Analytical 37: Owner

18 February, 2019


When you’re delivering a project understanding who the actual owner is or owners are is crucial. We look at how to figure that out, and how to tell projects that can’t figure that out.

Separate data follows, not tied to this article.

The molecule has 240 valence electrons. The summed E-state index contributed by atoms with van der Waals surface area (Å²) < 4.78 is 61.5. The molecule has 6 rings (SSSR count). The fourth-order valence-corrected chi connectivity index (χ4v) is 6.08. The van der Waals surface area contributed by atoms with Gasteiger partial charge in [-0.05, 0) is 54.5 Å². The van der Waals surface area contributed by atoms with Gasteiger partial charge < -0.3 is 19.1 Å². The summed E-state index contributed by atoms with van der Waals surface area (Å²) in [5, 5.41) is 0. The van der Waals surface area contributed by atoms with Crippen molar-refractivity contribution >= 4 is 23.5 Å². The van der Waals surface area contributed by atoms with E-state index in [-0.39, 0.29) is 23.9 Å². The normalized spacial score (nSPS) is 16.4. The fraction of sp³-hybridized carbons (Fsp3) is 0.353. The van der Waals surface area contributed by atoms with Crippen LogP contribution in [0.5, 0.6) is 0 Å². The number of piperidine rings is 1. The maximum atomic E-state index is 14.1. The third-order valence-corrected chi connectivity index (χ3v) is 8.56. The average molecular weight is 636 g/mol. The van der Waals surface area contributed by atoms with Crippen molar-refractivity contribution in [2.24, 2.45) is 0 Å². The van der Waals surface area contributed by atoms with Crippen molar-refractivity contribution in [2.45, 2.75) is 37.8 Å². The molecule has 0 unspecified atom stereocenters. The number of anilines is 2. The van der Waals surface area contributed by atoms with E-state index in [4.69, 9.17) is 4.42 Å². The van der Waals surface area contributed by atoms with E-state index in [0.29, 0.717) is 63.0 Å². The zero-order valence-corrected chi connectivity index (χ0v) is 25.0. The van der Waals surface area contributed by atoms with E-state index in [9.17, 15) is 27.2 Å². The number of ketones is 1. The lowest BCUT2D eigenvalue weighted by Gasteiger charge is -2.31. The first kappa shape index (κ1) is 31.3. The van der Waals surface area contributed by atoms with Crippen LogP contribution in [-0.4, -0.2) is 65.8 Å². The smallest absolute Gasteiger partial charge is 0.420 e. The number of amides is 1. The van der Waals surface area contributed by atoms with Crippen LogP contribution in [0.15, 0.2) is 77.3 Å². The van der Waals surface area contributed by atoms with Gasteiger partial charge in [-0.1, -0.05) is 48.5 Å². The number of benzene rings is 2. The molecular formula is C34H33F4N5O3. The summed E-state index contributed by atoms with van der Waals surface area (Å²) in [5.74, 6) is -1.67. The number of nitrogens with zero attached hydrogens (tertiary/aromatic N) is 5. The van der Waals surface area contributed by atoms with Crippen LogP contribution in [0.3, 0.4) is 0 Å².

Transcript available